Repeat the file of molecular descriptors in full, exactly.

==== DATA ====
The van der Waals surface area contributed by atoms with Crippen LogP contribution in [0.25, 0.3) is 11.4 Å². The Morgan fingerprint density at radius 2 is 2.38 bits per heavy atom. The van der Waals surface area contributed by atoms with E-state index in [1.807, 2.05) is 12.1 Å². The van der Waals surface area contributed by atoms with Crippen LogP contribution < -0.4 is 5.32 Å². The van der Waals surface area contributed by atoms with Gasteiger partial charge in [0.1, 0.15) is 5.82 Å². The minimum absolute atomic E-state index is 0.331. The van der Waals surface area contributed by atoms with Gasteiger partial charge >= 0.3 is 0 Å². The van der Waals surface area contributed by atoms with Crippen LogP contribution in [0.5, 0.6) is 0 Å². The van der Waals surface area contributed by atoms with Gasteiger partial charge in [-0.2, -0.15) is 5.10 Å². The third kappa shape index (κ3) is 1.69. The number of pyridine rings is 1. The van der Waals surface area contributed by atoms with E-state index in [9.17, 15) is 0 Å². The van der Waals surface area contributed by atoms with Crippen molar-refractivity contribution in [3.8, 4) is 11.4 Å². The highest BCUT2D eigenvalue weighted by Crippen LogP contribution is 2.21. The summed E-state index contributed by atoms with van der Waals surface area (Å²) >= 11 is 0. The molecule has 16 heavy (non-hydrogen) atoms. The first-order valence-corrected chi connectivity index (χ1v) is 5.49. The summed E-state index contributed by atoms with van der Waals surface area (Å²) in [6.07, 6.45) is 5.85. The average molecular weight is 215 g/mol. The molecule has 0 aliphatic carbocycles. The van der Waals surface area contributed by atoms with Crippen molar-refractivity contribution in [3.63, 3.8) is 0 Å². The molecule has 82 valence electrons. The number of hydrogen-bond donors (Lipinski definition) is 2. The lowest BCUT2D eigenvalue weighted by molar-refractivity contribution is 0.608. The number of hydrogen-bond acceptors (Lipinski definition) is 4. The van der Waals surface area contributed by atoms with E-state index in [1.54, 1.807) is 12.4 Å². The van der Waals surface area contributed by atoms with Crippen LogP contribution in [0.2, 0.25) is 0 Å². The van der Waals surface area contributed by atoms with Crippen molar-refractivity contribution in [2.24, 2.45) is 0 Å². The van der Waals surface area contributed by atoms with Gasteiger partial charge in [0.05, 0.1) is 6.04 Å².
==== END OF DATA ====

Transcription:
The van der Waals surface area contributed by atoms with Crippen LogP contribution in [0.25, 0.3) is 11.4 Å². The Morgan fingerprint density at radius 2 is 2.38 bits per heavy atom. The van der Waals surface area contributed by atoms with E-state index in [1.807, 2.05) is 12.1 Å². The van der Waals surface area contributed by atoms with Crippen LogP contribution < -0.4 is 5.32 Å². The van der Waals surface area contributed by atoms with Gasteiger partial charge in [0.1, 0.15) is 5.82 Å². The minimum absolute atomic E-state index is 0.331. The van der Waals surface area contributed by atoms with Gasteiger partial charge >= 0.3 is 0 Å². The van der Waals surface area contributed by atoms with Crippen LogP contribution in [0.5, 0.6) is 0 Å². The van der Waals surface area contributed by atoms with Gasteiger partial charge in [-0.2, -0.15) is 5.10 Å². The third kappa shape index (κ3) is 1.69. The number of pyridine rings is 1. The van der Waals surface area contributed by atoms with E-state index in [9.17, 15) is 0 Å². The van der Waals surface area contributed by atoms with Crippen molar-refractivity contribution in [3.8, 4) is 11.4 Å². The highest BCUT2D eigenvalue weighted by Crippen LogP contribution is 2.21. The summed E-state index contributed by atoms with van der Waals surface area (Å²) >= 11 is 0. The molecule has 16 heavy (non-hydrogen) atoms. The first-order valence-corrected chi connectivity index (χ1v) is 5.49. The summed E-state index contributed by atoms with van der Waals surface area (Å²) in [6.07, 6.45) is 5.85. The average molecular weight is 215 g/mol. The molecule has 0 aliphatic carbocycles. The van der Waals surface area contributed by atoms with Crippen molar-refractivity contribution in [3.63, 3.8) is 0 Å². The molecule has 82 valence electrons. The number of hydrogen-bond donors (Lipinski definition) is 2. The lowest BCUT2D eigenvalue weighted by molar-refractivity contribution is 0.608. The number of hydrogen-bond acceptors (Lipinski definition) is 4. The van der Waals surface area contributed by atoms with E-state index in [1.54, 1.807) is 12.4 Å². The van der Waals surface area contributed by atoms with Crippen LogP contribution in [0.2, 0.25) is 0 Å². The van der Waals surface area contributed by atoms with Crippen molar-refractivity contribution in [2.24, 2.45) is 0 Å². The van der Waals surface area contributed by atoms with Gasteiger partial charge in [0.05, 0.1) is 6.04 Å².